WASHINGTON, June 22, 2016 – A federal judge in Wyoming ruled Tuesday that the U.S. Bureau of Land Management doesn't have the authority to establish rules over fracking on federal and Indian lands, dealing another blow to President Obama’s effort to tighten environmental regulations.
U.S. District Judge Scott Skavdahl, who was appointed by Obama in 2011, said Congress had not granted the BLM that power, and had instead chosen to specifically exclude fracking from federal oversight.
"The issue before this Court is not whether hydraulic fracturing is good or bad for the environment or the citizens of the United States," Skavdahl wrote. Instead, he continued, the question is "whether Congress has delegated to the Department of Interior legal authority to regulate hydraulic fracturing. It has not."
The Interior Department, which oversees BLM, called the ruling "unfortunate." In an e-mailed statement, it said the ruling “prevents regulators from using 21st century standards to ensure that oil and gas operations are conducted safely and responsibly on public and tribal lands."
At issue were BLM rules requiring drillers to disclose the chemicals they use in the fracking process along with regulations dealing with storage of recovered wastewater and barriers between wells and water zones. Four states – Wyoming, Utah, Colorado and North Dakota, as well as the Ute Indian Tribe – argued that BLM did not have the authority to set the regulations. BLM and a number of green groups said the rules are necessary to protect the environment. The rules have been stayed since last summer.
Before 2005, Skavdahl noted, the authority to regulate fracking would have fallen on EPA, which is authorized to protect underground water sources. Then, during the George W. Bush administration, Congress passed the Energy Policy Act of 2005, which, the judge said, "expressly and unambiguously" excludes fracking from the oil and gas production processes that the agency can regulate.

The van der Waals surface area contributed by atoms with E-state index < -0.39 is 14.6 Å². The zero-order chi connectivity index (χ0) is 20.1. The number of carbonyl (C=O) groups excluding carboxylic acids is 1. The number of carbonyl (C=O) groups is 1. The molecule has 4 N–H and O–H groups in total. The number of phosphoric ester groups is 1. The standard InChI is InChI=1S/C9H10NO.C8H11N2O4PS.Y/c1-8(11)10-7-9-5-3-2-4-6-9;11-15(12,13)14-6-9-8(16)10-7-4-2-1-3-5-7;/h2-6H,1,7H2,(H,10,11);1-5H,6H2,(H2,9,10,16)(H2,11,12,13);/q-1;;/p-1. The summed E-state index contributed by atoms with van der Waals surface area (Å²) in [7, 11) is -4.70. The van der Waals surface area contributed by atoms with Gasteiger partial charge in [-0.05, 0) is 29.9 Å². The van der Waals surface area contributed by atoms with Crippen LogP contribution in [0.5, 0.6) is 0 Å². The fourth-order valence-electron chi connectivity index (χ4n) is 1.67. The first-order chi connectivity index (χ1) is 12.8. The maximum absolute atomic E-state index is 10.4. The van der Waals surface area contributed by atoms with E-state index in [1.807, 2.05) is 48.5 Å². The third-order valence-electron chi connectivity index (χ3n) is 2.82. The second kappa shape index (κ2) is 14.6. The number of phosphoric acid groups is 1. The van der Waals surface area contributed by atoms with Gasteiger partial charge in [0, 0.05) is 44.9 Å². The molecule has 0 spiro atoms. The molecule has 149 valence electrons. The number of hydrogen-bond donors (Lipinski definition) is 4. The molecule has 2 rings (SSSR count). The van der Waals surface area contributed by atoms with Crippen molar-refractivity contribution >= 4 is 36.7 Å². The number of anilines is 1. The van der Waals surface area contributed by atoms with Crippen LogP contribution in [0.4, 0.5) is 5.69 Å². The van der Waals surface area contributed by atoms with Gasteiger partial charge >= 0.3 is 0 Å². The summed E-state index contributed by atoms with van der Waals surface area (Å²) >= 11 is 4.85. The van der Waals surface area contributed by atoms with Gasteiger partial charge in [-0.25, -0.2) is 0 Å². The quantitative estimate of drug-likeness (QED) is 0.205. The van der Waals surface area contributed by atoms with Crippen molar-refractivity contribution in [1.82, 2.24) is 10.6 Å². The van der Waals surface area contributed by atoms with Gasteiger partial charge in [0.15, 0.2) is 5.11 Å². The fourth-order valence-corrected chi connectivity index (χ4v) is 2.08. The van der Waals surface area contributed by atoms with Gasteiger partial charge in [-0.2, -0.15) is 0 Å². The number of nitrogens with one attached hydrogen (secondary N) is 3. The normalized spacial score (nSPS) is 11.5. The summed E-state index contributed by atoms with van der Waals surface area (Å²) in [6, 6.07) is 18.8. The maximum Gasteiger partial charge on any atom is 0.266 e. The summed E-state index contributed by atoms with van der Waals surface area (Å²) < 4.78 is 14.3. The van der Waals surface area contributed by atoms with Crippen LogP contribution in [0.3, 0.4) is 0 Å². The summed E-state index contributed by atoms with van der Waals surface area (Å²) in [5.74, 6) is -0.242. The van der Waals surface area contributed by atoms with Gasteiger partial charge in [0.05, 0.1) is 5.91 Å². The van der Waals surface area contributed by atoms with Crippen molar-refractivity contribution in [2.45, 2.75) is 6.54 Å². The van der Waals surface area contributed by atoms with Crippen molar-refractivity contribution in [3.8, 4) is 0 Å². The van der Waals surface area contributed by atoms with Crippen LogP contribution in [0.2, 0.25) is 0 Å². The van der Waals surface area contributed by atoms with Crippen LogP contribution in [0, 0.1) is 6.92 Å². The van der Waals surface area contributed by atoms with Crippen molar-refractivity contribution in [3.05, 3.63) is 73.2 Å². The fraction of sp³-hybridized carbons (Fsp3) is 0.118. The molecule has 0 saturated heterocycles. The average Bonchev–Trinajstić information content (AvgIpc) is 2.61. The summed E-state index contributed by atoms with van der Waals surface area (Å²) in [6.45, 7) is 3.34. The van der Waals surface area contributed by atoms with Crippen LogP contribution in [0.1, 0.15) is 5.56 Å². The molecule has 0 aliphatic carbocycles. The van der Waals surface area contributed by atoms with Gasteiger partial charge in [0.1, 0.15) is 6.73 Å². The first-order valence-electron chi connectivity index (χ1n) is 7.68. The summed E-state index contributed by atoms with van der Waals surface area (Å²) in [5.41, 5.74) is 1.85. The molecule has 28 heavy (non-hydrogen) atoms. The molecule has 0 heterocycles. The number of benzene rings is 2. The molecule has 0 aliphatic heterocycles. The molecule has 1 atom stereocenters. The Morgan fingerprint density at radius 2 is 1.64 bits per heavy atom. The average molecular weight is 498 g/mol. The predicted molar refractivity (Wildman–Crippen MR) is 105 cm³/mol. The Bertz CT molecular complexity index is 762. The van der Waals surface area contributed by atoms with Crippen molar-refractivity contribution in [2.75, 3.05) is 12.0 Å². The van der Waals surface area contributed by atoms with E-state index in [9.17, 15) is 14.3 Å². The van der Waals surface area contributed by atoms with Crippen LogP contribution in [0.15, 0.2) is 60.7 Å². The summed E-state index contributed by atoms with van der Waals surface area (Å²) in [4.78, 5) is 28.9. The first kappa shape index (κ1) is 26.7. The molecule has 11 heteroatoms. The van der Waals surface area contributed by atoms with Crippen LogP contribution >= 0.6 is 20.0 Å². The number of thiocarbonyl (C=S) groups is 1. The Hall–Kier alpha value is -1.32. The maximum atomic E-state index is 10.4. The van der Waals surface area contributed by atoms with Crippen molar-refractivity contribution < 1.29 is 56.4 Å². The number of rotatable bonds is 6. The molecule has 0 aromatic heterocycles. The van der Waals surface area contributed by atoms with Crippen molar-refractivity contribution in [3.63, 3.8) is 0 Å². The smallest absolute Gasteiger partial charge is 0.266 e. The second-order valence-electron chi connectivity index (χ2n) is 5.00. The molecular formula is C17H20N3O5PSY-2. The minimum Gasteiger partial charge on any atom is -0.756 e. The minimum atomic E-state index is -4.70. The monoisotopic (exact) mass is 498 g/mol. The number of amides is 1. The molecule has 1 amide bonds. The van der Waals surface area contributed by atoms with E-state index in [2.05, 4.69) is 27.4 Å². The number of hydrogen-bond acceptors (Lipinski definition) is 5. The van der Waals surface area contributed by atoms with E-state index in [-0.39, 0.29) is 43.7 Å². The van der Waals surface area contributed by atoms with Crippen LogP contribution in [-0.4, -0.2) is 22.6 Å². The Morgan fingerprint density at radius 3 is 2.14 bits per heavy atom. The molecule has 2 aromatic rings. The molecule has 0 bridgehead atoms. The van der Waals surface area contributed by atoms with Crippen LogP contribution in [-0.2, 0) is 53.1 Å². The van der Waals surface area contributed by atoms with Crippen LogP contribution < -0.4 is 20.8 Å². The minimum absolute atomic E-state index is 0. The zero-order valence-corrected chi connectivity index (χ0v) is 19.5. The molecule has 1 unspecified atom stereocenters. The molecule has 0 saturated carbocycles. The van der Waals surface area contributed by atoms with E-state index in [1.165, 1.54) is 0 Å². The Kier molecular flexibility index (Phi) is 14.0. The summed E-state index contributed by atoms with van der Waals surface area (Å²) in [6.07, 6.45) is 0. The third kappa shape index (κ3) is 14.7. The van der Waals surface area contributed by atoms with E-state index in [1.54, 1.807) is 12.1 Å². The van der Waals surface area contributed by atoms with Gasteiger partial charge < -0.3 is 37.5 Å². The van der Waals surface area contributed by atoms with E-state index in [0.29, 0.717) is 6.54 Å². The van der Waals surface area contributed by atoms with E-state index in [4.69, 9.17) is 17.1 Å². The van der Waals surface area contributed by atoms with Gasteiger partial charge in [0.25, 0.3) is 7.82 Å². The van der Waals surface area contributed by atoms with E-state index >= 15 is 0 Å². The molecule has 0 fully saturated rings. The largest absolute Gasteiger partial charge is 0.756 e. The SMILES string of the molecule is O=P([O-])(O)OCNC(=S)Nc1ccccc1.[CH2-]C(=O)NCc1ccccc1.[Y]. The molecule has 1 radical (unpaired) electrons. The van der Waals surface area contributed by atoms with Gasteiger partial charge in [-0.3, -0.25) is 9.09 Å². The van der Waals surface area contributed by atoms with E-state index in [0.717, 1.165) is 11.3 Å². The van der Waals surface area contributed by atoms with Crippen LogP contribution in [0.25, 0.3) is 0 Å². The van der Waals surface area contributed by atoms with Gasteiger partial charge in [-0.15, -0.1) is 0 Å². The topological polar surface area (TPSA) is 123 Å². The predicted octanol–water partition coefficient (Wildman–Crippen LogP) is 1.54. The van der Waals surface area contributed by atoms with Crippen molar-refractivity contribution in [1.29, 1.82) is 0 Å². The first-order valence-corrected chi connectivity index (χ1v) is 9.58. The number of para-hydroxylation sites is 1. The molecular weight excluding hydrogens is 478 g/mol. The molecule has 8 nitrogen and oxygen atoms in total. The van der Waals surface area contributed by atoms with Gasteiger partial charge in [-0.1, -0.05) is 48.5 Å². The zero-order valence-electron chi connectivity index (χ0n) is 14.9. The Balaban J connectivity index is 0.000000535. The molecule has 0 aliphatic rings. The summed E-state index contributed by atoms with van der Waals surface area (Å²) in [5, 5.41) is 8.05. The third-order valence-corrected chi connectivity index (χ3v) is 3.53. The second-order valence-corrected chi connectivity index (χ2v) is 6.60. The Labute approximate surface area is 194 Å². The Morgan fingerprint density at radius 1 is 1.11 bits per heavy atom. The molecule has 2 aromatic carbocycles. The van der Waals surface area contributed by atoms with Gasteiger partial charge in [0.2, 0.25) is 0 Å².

The judge found that BLM, in trying to take over EPA’s role, had attempted “an end-run” around the 2005 law. “Regulation of an activity must be by Congressional authority, not administrative fiat," he concluded. "The Court finds the intent of Congress is clear, so that is the end of the matter."
Congressional Republicans welcomed the ruling. Here’s a statement released by House Speaker Paul Ryan, R-Wis.:
“Hydraulic fracking is one of the keys that have unlocked our nation’s resurgence in oil and natural gas, making the United States the largest energy producer in the world, creating tens of thousands of good-paying jobs, and lowering energy prices for consumers. Yet the Obama administration has sought to regulate it out of existence. This is not only harmful for the economy and consumers, it’s unlawful — as the court has just ruled. I’ll say it again: Only Congress can write laws. Agencies acting without authority from Congress is simply illegal. I applaud this court ruling, which upholds the Constitution and protects the energy revolution from the heavy hand of big government.”
This is not the first time the Obama administration’s environmental efforts have been blocked by a court. Earlier this year, the Supreme Court stopped EPA from enforcing the White House Clean Power Plan, designed to cut power-plant emissions by a third by 2030. The court said legal challenges to the rules had to be resolved first.